Hi, you are logged in as , if you are not , please click here
You are shopping as , if this is not your email, please click here

Distinguished Lectures

Join us for our next Distinguished Lecture organised by the School of Social Sciences. This is open to colleagues across the university, so please sign up if you would like to attend.

Distinguished Lectures

Sara Ryan (Manchester Met): 26th April 2023

Lives and Afterlives: Economic Change and the Everyday 6th March

FREE OF CHARGE

Description

Wednesday 6th March, 3:30-5:30pm in Eden109 (Light refreshments will be available at 3pm on Eden first floor mezzanine)
Professor Sarah Marie Hall (University of Manchester)

Lives and Afterlives: Economic Change and the Everyday
Abstract: With this talk I share ideas from my forthcoming book about the lives and afterlives of economic change. Economic change, such as austerity, Brexit and Devolution, I argue, are living: economic change is lived and experienced, and has its own life. And these are intermingled and messy, a multitude of things, people, places and times. I focus here on one chapter of the book, concerning materials as living and lively, and especially on ‘making material’, using the example of making a community podcast on Brexit. I shed light on multi-material entanglements in how things are made with others. I also discuss the ‘life’ of the podcast as an intangible material, which can have a livingness and liveliness within everyday memories, stories and futures.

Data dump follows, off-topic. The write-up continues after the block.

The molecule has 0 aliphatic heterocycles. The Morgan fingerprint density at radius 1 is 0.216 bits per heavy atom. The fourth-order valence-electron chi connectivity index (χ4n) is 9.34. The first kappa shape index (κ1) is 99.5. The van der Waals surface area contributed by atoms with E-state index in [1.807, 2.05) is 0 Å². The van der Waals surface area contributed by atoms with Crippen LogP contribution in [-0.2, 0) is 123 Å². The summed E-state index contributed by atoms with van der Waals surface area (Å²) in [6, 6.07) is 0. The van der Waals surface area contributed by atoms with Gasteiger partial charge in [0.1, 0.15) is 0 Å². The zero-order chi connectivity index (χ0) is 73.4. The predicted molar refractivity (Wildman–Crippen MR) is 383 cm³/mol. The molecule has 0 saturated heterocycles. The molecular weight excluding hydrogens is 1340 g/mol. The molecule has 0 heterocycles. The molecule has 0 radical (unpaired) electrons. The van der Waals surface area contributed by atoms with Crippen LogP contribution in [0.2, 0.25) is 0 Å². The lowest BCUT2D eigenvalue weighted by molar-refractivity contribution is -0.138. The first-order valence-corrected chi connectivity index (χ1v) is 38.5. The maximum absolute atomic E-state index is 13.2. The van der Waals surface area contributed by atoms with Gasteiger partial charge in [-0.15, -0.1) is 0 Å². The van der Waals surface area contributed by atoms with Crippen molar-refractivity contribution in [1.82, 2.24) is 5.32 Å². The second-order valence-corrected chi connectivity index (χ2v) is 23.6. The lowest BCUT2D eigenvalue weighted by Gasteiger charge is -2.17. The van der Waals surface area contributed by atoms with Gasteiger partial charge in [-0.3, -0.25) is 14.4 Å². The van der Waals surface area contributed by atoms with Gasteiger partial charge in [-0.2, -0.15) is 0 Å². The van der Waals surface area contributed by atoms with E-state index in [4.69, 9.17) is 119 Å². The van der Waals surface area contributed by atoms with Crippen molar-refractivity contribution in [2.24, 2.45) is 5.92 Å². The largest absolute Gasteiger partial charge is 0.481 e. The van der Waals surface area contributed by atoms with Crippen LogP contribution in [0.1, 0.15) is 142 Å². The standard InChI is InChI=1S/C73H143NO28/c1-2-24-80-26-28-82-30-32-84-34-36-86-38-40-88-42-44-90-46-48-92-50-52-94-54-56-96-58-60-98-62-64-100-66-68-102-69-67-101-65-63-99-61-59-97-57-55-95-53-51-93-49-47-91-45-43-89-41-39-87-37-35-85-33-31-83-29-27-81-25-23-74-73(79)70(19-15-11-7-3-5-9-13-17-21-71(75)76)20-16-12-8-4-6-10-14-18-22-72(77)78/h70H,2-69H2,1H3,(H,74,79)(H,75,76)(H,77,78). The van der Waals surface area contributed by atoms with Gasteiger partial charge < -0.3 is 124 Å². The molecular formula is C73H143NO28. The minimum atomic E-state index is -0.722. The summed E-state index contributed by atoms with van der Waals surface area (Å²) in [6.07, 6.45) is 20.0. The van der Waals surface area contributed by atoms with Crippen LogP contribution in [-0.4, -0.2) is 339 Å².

Read More
Sara Ryan (Manchester Met): 26th April 2023

Towards socially inclusive environmental policy: concepts, insights and challenges 25th April

FREE OF CHARGE

Description

Wednesday 24th April, 3-5pm in Eden 109 (Light refreshments will be available at 3pm on Eden first floor mezzanine)
Professor Lucie Middlemiss (University of Leeds)

The transition to Net Zero marks a radical reshaping of many aspects of everyday life. It also has the potential to influence positively a number of social challenges: improving public health, reducing the effects of poverty, increasing wellbeing, and bringing communities together. However, these positive outcomes are by no means a given. Household on low incomes in particular are less resilient than ever following austerity, covid 19 and the cost of living crisis, and the magnitude of change envisaged here risks being overwhelming.

In this talk I will combine conceptual work on social inclusion in Net Zero, and empirical insights from research in seven low-income communities in Leeds and Newcastle, where we ran a series of workshops to understand their perspectives and concerns on this issue. We found that people’s ability to participate in net zero was shaped by the particular community they live in (due to its geographical location, local services and infrastructure), by their house (the building and its tenure) and home (the people they live with) as well as by their lack of funds. It is clear from our data that people are already acting on net zero, taking small measures that help them save money, with the support of family, community and employers. However people have big concerns about their ability to participate in the more substantial changes they can see ahead.

I finish by reflecting on policy in this field, and suggesting some more productive, and socially inclusive, directions.
Read More

How would you rate your experience today?

How can we contact you?

What could we do better?

   Change Code